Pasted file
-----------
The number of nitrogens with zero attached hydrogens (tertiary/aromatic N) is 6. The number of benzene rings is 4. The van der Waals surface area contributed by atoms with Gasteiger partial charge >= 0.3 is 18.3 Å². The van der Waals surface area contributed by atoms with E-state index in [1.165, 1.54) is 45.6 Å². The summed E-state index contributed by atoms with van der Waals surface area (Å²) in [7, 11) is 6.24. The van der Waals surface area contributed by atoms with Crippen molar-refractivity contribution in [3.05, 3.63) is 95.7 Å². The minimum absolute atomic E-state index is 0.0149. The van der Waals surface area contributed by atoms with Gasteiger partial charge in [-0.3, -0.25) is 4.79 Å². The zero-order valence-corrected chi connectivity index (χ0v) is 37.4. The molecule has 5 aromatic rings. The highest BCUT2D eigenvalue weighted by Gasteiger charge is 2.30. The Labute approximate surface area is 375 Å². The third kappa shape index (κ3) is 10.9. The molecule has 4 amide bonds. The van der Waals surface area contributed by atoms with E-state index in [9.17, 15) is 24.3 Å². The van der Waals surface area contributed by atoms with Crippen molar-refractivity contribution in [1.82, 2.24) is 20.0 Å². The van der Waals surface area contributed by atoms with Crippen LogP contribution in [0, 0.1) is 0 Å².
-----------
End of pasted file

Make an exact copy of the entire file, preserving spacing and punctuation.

The number of nitrogens with zero attached hydrogens (tertiary/aromatic N) is 6. The number of benzene rings is 4. The van der Waals surface area contributed by atoms with Gasteiger partial charge >= 0.3 is 18.3 Å². The van der Waals surface area contributed by atoms with E-state index in [1.165, 1.54) is 45.6 Å². The summed E-state index contributed by atoms with van der Waals surface area (Å²) in [7, 11) is 6.24. The van der Waals surface area contributed by atoms with Crippen molar-refractivity contribution in [3.05, 3.63) is 95.7 Å². The minimum absolute atomic E-state index is 0.0149. The van der Waals surface area contributed by atoms with Gasteiger partial charge in [-0.3, -0.25) is 4.79 Å². The zero-order valence-corrected chi connectivity index (χ0v) is 37.4. The molecule has 5 aromatic rings. The highest BCUT2D eigenvalue weighted by Gasteiger charge is 2.30. The Labute approximate surface area is 375 Å². The third kappa shape index (κ3) is 10.9. The molecule has 4 amide bonds. The van der Waals surface area contributed by atoms with E-state index in [9.17, 15) is 24.3 Å². The van der Waals surface area contributed by atoms with Crippen molar-refractivity contribution in [1.82, 2.24) is 20.0 Å². The van der Waals surface area contributed by atoms with Crippen LogP contribution in [0, 0.1) is 0 Å².